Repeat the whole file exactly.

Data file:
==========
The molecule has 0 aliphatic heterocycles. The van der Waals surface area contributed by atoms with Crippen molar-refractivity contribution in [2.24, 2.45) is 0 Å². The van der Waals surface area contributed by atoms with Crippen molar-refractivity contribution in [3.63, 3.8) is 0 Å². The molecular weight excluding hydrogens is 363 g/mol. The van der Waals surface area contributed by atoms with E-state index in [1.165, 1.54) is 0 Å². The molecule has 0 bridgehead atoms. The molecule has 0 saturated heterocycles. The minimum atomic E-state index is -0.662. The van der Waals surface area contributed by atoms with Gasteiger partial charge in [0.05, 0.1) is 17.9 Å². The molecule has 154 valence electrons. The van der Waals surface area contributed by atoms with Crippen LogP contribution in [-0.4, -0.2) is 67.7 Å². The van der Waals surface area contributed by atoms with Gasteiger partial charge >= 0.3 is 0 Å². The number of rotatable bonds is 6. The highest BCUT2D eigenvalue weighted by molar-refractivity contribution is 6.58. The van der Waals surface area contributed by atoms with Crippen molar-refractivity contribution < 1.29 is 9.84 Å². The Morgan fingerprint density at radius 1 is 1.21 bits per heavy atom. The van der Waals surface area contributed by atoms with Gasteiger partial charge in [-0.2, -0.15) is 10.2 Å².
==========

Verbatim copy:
The molecule has 0 aliphatic heterocycles. The van der Waals surface area contributed by atoms with Crippen molar-refractivity contribution in [2.24, 2.45) is 0 Å². The van der Waals surface area contributed by atoms with Crippen molar-refractivity contribution in [3.63, 3.8) is 0 Å². The molecular weight excluding hydrogens is 363 g/mol. The van der Waals surface area contributed by atoms with E-state index in [1.165, 1.54) is 0 Å². The molecule has 0 bridgehead atoms. The molecule has 0 saturated heterocycles. The minimum atomic E-state index is -0.662. The van der Waals surface area contributed by atoms with Gasteiger partial charge in [0.05, 0.1) is 17.9 Å². The molecule has 154 valence electrons. The van der Waals surface area contributed by atoms with Crippen LogP contribution in [-0.4, -0.2) is 67.7 Å². The van der Waals surface area contributed by atoms with Gasteiger partial charge >= 0.3 is 0 Å². The number of rotatable bonds is 6. The highest BCUT2D eigenvalue weighted by molar-refractivity contribution is 6.58. The van der Waals surface area contributed by atoms with Crippen molar-refractivity contribution < 1.29 is 9.84 Å². The Morgan fingerprint density at radius 1 is 1.21 bits per heavy atom. The van der Waals surface area contributed by atoms with Gasteiger partial charge in [-0.2, -0.15) is 10.2 Å².